Orange City was the site of a third straight OC Pride. OC Pride started in 2017 and has largely gone unchallenged by Orange City officials.

In 2017, OC Pride started its fall tradition. The group hosted many events, including an information fair at city hall as well as a showing of “To Wong Foo, Thanks for everything! Julie Newmar” at city hall as well.

Then, in 2018, OC Pride turned things up a notch. Drag queens were brought in to read and dance with children. Those drag queens then dressed and danced like strippers. They were given dollar bills for their efforts. Video showed one attendee handing a drag queen a dollar and then rubbing his face in the drag queen’s chest.

All of it is very shocking for Orange City, the Christian conservative town. Orange City is the county seat for Sioux County, a place that gave President Donald Trump more than 82 percent of the vote in 2016.

While Rep. Skyler Wheeler (R-Orange City) has been a vocal critic, city councilmen and the mayor have remained silent. The group put out a broad statement after the 2018 event stating everyone should work together for the “greater good.”

In fact, the silence from city leaders has led to challenges in the 2019 election for city council positions as well as mayor.

Things ticked up a notch, however, last week prior to OC Pride 2019. According to court documents, David Klennert and OC Pride filed for an emergency injunction against the city of Orange City.

Klennert entered into a rental agreement on Oct. 19, 2018 for use of the Prairie Winds Event Center, which is owned by the city of Orange City. The agreement was for the purposes of the 2019 OC Pride Festival Headliner Show, which is a drag show.

Four months after OC Pride entered into the rental agreement, the city of Orange City adopted a policy titled “City of Orange City Facilities Conduct Policy,” which regulated conduct allowed at the event center.

Though the policy was passed in February and OC Pride had a rental agreement for months, the city did not notify OC Pride of the new conduct policy until Oct. 17 — one day before OC Pride 2019 was slated to start.

The city sent OC Pride a letter on Oct. 17 that said, “last year, during the 2018 Pride Festival, a similar show was held. The City has determined that the conduct that the Headliner Show last year violates the Conduct Policy. From review of the advertising for the upcoming show, it appears that the conduct of this year’s Headliner Show will be similar, if not identical to last year’s show.”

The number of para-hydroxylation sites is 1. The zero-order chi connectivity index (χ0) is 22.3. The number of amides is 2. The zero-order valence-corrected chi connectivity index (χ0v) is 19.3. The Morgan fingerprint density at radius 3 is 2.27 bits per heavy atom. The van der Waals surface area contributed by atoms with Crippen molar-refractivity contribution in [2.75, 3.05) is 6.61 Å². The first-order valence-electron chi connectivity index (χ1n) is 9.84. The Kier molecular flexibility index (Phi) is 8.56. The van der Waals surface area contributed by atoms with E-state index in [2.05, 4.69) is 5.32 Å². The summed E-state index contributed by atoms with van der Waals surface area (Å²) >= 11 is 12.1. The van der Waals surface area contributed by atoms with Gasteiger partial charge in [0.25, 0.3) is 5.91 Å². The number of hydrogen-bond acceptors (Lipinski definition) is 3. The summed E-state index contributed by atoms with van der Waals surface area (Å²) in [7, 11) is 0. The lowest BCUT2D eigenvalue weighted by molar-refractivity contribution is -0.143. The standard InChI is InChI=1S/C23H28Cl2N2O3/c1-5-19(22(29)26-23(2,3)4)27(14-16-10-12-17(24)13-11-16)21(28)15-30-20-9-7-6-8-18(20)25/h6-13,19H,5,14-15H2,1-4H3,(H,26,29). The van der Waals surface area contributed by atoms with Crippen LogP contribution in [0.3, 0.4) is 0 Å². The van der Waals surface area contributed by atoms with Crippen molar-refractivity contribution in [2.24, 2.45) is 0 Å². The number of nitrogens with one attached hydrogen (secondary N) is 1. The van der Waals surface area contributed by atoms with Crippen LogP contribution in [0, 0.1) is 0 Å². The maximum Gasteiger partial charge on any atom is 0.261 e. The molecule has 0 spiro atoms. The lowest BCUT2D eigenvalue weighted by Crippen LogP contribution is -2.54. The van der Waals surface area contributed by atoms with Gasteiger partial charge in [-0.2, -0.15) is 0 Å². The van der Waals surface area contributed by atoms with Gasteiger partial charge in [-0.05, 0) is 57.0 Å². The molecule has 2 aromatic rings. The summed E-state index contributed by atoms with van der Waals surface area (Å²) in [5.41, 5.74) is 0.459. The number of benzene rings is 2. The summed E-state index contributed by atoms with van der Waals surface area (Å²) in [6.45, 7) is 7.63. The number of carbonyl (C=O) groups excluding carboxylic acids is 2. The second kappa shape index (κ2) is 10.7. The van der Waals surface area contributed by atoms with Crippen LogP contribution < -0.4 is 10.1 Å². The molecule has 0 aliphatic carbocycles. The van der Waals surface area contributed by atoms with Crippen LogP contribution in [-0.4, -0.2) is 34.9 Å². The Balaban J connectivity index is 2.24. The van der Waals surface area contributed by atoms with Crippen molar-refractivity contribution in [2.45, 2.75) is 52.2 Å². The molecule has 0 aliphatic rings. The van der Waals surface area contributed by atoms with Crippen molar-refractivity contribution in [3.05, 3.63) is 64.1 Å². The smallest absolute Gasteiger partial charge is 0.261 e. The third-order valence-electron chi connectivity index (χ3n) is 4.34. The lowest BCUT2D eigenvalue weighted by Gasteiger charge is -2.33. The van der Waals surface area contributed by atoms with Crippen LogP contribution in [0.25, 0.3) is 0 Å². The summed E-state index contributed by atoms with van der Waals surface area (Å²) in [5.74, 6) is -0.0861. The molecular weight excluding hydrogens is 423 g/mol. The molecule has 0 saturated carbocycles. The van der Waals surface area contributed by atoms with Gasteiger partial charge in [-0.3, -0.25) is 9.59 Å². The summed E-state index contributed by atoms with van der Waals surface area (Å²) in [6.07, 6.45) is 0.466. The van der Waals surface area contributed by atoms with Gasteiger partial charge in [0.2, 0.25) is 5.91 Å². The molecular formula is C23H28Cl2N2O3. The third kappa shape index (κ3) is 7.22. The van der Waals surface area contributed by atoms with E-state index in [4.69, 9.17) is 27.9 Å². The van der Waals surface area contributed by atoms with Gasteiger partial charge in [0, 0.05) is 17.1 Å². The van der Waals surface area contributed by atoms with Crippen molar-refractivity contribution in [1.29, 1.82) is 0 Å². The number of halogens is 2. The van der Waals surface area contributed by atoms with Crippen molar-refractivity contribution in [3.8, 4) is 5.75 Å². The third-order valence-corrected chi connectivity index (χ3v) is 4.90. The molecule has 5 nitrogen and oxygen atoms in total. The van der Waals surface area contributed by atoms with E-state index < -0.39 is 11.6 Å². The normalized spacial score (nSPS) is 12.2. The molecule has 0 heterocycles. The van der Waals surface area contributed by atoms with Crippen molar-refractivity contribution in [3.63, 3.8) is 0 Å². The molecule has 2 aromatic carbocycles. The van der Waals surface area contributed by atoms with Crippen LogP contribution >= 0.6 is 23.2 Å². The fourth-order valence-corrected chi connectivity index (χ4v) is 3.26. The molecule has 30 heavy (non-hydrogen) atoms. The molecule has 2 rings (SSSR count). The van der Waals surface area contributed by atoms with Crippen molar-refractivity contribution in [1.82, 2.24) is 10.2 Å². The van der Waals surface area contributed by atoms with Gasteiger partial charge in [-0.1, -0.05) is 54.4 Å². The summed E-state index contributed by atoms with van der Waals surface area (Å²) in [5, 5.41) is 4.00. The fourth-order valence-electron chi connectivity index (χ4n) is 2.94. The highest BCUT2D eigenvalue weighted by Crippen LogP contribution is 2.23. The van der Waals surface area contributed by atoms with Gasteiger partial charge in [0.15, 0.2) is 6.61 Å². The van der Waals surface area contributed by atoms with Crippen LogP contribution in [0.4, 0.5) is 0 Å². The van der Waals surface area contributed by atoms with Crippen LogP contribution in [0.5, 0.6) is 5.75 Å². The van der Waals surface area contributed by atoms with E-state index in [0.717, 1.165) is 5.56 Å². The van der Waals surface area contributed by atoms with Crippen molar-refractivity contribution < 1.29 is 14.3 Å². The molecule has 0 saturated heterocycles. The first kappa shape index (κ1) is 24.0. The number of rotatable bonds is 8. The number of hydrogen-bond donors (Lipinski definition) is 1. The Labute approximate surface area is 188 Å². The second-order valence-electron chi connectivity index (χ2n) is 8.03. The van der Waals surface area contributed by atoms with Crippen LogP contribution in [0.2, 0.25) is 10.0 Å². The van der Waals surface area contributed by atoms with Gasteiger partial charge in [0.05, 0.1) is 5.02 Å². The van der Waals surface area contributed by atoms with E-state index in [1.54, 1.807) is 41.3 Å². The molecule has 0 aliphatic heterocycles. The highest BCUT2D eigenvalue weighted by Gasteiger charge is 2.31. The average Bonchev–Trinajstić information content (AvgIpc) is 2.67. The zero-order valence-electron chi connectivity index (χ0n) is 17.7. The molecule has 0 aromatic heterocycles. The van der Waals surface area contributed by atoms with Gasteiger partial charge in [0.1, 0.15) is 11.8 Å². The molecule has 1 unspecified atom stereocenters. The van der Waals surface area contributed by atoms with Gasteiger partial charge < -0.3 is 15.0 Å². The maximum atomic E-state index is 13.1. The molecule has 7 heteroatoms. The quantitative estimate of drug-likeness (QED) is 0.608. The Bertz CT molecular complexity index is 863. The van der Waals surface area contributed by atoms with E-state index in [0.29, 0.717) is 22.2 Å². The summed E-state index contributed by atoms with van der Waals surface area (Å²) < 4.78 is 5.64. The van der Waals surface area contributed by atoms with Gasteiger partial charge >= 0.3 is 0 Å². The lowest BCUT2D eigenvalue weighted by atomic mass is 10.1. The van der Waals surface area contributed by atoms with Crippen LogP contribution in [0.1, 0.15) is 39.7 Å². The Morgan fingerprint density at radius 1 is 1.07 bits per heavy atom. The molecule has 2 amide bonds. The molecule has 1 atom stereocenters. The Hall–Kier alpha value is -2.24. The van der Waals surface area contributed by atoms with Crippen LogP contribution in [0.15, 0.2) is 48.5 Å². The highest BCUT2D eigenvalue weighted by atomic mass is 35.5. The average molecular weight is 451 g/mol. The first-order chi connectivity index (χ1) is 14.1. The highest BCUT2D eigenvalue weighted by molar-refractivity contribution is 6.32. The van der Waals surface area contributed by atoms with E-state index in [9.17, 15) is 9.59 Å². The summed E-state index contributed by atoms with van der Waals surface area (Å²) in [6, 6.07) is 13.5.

Advertisements for the show encouraged people to bring dollar bills.

The letter from the city demanded assurances from OC Pride to be able to hold its event on Oct. 19 at the event center. The letter stated that “if OC Pride 2019 will not provide assurances that the above-mentioned conduct will not occur, please be advised that the City reserves its right to revoke your use of the Event Center on Saturday evening as provided for in the Conduct Policy.”

OC Pride maintained in its petition for an emergency injunction that the city was attempting to restrict speech, expression and actions of 2019 OC Pride in violation of the Public Forum Doctrine as articulated in Perry Education Association v. Perry Local Educators’ Association.

OC Pride alleged some of the statutes in the policy have been found unconstitutional by the United States District Court for the Southern District of Iowa. They specified concerns with the disorderly conduct statute.

The conduct policy prohibited various activity, including “wearing obscene or inappropriate clothing,” “mooning or exposing private body parts,” “lewd movements or movements that simulate a sex act,” “throwing, tossing or discharging any object or liquid substance,” as well as violation of local, state or federal laws and statutes.

OC Pride said it did not have enough time to secure a different location. It also said there was not enough time to give notice of the petition to the city of Orange City or to hold a hearing on said injunction.

OC Pride requested the Court to enter an injunction that would’ve prohibited the City of Orange City from restricting access or engaging in conduct that restricts access to the Prairie Winds Event Center by OC Pride 2019, its organizers, performers, observers, the general public, guests and associates on Oct. 19, 2019 from 7 a.m. until Oct. 20, 2019 at midnight.